Guy Rosenthal, friend of executive producer Mike Scully, was producing the VH1 series Behind the Music, which was very popular during the episode's production. Tim Long was the one to pitch the idea for the episode. The idea for the episode was a drastic departure for the series to try something so different. It took the writers a long time to conceptualize the show, as they were unsure whether to make Homer a filmmaker or make the characters unaware they were being filmed. Selman recalled that there was no draft for the episode, instead the writers just sat down and "pounded it out." He noted that one of the disadvantages for producing an animated show that takes up to a year in advance to create was that many other comedy shows, most notably Saturday Night Live with their "More cowbell" sketch, had already done Behind the Music parodies. Although the final episode only features one bleeped curse word for Marge (for comedic effect), Meyer recalled the writers spent many weeks just "pitching Marge filth."
The writers had particular fun writing over-the-top, melodramatic "tortured metaphors," many of which were penned by producer David Mirkin. Although not credited, Scully has noted writers Tom Gammill and Max Pross for making significant contributions to the episode. The crew used actual early Simpsons promotional posters in the episode. VH1 and Guy Rosenthal Productions were both "extremely cooperative" regarding the episode, letting the team use the entire graphics package. Larina Adamson drove over to the VH1 headquarters in order to compile most of the video graphics package. Part of the imitating of Behind the Music was using the "corny, stock interstitial footage to amp up the drama of the situation."
Ian Maxtone-Graham directed the voice actors during the recording sessions for the episode. Jim Forbes, narrator for Behind the Music, came in to the studio and did the narrations, which George Meyer called "fantastic". When Scully went to the studio to record Willie Nelson's guest appearance, he was running late and had to wait, as Nelson was recording a duet with B.B. King. Meyer recalled that Nelson said to the producers that he enjoyed The Simpsons, and watched it on his tour bus before he went to perform. Mark Kirkland called the episode one of the "oddest he'd ever worked on." He attended the table reading for the episode with knowledge he was to direct the episode, and was surprised to find that the story was "not a linear story […] it was all chopped up." In the direction aspect, the episode was very challenging, but also easy in the fact that the animation team were not looking for continuity errors as the episode "jumped around so much." The animators and Kirkland watched multiple episodes of Behind the Music in order to get the feel of it, as did the writers.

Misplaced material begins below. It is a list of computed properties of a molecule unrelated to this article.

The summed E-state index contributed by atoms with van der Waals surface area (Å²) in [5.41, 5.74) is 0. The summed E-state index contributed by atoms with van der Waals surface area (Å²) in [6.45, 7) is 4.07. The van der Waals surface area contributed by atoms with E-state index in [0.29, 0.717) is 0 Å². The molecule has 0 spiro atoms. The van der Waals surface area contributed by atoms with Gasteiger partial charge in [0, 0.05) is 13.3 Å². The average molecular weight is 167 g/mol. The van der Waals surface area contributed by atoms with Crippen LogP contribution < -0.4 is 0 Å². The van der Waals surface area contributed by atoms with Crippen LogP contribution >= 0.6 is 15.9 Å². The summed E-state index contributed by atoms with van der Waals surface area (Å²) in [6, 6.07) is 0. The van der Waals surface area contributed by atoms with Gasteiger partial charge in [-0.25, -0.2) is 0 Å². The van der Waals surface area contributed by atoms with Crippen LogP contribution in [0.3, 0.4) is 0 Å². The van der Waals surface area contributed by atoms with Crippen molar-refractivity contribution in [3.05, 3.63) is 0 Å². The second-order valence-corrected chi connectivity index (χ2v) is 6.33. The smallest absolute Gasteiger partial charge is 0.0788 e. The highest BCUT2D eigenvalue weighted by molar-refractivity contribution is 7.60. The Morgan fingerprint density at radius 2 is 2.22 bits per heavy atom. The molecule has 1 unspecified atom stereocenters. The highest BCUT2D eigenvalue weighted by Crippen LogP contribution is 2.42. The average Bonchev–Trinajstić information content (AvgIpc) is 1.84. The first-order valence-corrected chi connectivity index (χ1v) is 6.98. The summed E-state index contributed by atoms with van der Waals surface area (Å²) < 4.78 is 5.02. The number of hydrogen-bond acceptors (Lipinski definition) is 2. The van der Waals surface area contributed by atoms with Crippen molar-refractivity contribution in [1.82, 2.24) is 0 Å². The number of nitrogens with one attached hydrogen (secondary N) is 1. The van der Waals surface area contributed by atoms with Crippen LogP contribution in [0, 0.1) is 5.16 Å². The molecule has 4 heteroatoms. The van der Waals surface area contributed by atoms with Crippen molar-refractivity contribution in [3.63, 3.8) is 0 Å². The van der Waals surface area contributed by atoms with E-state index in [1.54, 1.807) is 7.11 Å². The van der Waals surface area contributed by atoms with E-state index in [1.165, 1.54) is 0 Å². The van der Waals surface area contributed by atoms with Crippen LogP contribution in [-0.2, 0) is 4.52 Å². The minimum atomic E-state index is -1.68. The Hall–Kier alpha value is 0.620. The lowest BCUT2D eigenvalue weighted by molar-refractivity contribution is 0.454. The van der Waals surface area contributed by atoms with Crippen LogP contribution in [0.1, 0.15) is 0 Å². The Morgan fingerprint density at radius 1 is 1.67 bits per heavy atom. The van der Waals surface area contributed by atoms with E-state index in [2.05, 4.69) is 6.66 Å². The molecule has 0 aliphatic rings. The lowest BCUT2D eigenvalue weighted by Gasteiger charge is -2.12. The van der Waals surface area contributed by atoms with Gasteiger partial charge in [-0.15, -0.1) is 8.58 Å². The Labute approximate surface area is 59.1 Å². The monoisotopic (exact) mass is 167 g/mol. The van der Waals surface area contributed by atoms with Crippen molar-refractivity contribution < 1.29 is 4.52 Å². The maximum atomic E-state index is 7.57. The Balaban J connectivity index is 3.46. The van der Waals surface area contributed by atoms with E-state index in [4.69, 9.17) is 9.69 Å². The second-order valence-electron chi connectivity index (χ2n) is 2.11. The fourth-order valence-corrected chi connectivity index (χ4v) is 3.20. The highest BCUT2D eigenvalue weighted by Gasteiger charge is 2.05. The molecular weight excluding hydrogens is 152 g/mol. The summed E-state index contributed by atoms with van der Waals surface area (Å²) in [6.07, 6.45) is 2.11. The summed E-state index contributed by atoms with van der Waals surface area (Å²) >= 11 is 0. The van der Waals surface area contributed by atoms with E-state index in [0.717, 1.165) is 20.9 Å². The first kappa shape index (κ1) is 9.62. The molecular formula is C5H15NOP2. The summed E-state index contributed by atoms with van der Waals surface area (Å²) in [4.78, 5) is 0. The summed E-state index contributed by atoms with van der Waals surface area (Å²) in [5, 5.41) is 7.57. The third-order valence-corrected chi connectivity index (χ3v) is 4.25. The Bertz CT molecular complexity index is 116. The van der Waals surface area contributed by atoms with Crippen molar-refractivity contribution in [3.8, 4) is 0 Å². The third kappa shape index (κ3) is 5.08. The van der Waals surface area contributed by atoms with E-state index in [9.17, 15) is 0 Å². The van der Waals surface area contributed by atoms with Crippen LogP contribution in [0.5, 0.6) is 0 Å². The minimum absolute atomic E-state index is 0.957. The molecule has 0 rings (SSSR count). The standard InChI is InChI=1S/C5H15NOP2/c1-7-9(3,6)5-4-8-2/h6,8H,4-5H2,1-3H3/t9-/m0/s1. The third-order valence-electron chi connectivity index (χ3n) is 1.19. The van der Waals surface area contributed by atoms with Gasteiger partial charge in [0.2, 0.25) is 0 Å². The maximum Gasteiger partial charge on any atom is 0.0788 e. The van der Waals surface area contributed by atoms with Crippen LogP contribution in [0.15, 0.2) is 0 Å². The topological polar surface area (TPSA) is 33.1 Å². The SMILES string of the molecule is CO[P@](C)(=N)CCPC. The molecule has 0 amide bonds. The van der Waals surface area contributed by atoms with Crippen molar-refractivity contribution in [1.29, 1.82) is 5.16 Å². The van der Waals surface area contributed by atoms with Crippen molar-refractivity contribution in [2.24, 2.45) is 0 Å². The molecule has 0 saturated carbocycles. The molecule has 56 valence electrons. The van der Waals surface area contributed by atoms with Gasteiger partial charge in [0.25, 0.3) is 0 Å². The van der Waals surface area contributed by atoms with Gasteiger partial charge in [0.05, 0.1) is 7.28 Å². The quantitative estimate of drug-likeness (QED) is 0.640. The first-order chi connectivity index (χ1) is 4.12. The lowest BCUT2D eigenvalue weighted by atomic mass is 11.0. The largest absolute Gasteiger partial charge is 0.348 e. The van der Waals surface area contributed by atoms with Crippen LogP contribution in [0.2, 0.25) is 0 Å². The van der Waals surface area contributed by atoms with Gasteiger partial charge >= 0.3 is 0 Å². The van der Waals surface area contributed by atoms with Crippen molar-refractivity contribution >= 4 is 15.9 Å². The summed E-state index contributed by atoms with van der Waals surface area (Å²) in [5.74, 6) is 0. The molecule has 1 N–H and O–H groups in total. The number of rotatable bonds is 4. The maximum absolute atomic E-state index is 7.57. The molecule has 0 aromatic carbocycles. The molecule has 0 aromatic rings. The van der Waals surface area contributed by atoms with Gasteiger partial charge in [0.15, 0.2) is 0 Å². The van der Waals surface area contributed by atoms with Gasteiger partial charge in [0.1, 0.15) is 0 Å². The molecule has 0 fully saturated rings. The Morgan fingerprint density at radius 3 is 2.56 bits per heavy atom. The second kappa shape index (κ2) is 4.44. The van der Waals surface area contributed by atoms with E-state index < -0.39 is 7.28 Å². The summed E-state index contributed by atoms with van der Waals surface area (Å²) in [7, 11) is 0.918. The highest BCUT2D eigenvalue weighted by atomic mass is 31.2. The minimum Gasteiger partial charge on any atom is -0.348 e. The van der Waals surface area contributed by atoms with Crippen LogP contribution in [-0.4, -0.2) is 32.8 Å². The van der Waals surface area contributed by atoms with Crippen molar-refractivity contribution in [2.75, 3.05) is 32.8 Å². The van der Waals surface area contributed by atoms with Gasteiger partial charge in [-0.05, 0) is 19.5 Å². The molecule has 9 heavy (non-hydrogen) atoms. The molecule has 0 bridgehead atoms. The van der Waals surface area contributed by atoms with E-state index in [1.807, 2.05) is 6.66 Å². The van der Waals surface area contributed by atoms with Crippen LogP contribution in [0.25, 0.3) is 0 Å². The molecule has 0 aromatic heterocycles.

In an interview with Entertainment Weekly regarding the renewal of the show in season 23, showrunner Al Jean discusses what episodes that have previously aired might serve well as a series finale. He regards "Behind the Laughter" and "Eternal Moonshine of the Simpson Mind" as the strongest candidates, and further elaborates: "I don’t think we’re a serialized show and I don’t think we’re going to have a Lost finale where we reveal some truth about the world that nobody ever suspected. Whenever we do a last episode, we just hope that it would be sweet, true to the characters, funny, and give you a nice feeling for where the Simpsons would be headed."
The episode refers to the long-running joke of Springfield's unknown and unidentifiable location. The original version of Forbes' line at the end, "The future looks brighter than ever for this Northern Kentucky family," was changed multiple times. Scully said the writers did not want to "pin it down for the fans," and with knowledge that the episode would rerun twice, had Forbes record several alternate locations (e.g. "Southern Illinois"), which were indeed seen on Fox reruns. Each of the alternate locations, including the unused "small island of Lanai," can be found as an easter egg on the eleventh season DVD set.
The episode contains many references and allusions to Behind the Music, and one line the staff thought was humorous was pulled straight from the actual series.
The episode was ranked as the fourth best The Simpsons episode by askmen.com. In 2012, Johnny Dee of The Guardian listed the episode as one of his five favorite episodes in the history of The Simpsons, noting The Simpsons is "good at self-parody". The Simpsons writing staff voted this in their list of Top 15 Simpsons episode becoming the newest episode in the list. Screen Rant called it the best episode of the 11th season.